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Showing posts from June, 2015

Color as a social statement - Carrie Mae Weems

Continuing on with the discussion on "Color and emotion" , I can't think of a better example of how color, subject and message integrate seamlessly than with the works of Carrie Mae Weems . Carrie Mae Weems is an contemporary American artist who works in a variety of mediums but is best known for her photography work. Her work centers around the socio-political world of African-Americans and how society perceives them, though lately it has evolved to encompass more of the human condition  than race. One particular set of works that caught my attention were a series of portraits collectively called Colored People (1989-1990). In this series of portraits Mrs. Weems plays on the labels associated with a class of people in a straightforward, unabashed and reflective manner.

Color and emotion

Prism at work Color is determined by the light reflecting off an object. It is a physical process with a constant set of values resulting in a predictable conclusion. It is basic physics. Sir Isaac Newton established many of the basic principles of light through his experimentations with prisms. Simple as it seems today, this toy  was instrumental in laying the foundation for particle based physics. Scientifically that's all well and good but, as an artist, I could care less about particle physics. What I am most interested in is the psychology of color. Psychologically, color has more properties attached to them than mere luminance values, RGB values or even their common names. Sure, you might understand what the numbers 255,0,0 represent or that the term red  is the common name for those numbers. Let's face it, we don't go around looking to photograph  255,0,0  or 87,53,64  or  15,8,164  or any other assortment of digital combinations between 0,0,0  and 255,255,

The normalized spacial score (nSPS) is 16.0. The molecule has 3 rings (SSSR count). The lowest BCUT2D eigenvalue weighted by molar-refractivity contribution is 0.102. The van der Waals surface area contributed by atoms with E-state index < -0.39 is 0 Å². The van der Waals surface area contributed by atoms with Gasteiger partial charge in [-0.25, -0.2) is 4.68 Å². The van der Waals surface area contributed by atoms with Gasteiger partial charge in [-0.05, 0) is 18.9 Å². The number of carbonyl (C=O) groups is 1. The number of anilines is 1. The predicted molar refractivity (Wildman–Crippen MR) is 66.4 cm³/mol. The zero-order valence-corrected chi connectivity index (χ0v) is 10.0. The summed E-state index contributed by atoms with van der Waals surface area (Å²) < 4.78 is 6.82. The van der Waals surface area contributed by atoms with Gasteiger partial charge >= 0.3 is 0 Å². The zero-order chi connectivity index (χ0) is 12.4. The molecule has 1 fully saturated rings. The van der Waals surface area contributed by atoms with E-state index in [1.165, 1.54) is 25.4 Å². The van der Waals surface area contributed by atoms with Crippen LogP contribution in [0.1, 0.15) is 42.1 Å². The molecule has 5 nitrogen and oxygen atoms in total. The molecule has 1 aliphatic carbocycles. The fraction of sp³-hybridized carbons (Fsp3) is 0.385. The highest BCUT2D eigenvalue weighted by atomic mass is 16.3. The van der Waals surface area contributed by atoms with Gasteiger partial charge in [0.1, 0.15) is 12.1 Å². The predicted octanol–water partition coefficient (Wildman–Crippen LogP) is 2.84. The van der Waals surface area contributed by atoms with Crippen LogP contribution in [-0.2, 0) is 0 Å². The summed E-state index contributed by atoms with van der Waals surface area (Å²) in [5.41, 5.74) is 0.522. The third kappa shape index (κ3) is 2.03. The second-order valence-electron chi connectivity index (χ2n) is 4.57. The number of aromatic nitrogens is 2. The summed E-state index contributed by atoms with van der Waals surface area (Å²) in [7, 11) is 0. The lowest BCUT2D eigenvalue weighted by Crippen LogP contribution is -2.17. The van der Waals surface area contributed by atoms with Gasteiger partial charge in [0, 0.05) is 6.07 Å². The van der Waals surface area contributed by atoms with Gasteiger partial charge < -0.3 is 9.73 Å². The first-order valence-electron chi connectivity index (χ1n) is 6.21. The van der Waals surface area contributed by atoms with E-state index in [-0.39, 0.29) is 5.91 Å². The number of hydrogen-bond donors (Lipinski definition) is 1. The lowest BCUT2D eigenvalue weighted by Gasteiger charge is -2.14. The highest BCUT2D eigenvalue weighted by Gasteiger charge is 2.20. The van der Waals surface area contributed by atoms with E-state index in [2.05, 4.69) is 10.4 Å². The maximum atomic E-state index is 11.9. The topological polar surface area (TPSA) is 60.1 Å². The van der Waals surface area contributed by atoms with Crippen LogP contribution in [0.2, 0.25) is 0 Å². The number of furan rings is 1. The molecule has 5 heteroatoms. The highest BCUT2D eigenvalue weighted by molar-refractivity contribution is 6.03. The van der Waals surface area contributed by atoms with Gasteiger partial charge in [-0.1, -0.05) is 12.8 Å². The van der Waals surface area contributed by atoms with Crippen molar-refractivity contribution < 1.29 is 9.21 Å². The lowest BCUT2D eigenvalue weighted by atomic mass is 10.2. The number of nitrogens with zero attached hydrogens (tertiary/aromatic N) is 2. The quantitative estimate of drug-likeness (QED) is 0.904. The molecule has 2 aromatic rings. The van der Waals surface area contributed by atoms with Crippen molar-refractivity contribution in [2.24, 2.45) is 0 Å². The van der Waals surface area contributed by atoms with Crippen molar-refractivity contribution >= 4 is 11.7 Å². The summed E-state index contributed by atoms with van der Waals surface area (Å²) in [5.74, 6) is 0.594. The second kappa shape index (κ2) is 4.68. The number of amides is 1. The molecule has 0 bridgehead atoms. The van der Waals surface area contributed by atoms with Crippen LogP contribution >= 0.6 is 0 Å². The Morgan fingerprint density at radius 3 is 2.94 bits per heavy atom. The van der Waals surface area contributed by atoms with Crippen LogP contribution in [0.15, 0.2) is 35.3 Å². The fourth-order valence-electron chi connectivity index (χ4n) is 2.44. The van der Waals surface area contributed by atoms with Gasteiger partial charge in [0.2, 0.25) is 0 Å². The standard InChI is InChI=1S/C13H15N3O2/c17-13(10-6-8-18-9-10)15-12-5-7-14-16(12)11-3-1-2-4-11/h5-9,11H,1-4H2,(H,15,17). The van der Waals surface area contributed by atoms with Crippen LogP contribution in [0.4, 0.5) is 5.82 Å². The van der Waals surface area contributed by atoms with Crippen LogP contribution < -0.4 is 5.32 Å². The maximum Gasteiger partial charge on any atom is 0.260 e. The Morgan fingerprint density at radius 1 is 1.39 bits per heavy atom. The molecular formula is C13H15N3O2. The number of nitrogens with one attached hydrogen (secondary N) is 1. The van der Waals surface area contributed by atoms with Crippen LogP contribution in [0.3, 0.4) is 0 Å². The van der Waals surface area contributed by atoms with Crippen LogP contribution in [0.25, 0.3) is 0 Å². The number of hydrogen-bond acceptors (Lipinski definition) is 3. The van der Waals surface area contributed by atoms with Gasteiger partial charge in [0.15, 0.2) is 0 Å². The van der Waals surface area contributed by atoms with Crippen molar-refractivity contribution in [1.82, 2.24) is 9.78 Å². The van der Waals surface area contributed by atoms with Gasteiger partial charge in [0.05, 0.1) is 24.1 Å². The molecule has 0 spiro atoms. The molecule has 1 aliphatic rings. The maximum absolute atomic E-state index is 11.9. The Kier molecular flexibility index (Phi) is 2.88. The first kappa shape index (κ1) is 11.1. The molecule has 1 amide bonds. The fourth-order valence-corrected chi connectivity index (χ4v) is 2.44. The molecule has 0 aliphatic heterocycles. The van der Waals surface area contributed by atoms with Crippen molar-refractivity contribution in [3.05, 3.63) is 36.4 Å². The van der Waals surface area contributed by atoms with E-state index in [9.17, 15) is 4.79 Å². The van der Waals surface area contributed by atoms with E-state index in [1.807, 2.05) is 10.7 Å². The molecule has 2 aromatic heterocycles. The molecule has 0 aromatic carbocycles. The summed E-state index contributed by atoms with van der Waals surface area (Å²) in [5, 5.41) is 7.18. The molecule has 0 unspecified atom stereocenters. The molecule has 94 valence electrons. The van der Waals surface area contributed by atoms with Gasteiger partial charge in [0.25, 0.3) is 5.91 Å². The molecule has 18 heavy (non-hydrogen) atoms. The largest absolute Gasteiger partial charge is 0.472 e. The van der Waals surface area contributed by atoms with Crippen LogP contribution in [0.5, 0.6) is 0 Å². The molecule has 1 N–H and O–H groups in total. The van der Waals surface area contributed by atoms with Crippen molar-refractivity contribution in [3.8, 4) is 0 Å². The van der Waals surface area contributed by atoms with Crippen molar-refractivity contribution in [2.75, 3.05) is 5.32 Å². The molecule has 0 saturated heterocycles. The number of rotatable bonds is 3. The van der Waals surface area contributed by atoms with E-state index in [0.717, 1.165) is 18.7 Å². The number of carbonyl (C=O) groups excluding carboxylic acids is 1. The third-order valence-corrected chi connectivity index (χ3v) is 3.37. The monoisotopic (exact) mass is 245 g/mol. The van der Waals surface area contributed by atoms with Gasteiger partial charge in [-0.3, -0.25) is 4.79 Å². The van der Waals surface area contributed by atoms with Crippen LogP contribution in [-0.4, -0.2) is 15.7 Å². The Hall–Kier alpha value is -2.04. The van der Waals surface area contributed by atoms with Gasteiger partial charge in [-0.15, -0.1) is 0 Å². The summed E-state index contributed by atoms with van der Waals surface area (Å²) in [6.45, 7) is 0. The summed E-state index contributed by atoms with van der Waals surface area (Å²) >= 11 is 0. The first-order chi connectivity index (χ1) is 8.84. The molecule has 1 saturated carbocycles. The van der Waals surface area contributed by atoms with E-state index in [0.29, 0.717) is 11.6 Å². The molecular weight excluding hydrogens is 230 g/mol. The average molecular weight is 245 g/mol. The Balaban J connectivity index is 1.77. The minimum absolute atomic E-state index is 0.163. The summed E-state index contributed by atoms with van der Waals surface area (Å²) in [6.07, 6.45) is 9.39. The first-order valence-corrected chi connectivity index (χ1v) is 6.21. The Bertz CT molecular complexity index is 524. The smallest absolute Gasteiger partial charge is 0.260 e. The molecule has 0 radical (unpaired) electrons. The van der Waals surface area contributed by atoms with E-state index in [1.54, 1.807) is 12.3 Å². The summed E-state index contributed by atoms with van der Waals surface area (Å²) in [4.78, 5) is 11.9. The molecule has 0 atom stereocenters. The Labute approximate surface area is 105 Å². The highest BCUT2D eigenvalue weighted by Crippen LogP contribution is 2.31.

5 simple tripod tips for better photos

A tripod is an essential tool for any photographer. It's purpose is to steady your camera in order to avoid movement that occurs when hand holding. That's it, that's all they do. Tripods allow you to position a camera in a set place for longer exposures or multiple exposures. It allows you to position the camera in awkward positions that would otherwise be uncomfortable for a photographer. It also allows you to step away from the camera for remote shooting. While in principle it all sounds relatively simple, there are a few tricks to keep in mind when working with a tripod. Here are five of the more important ones;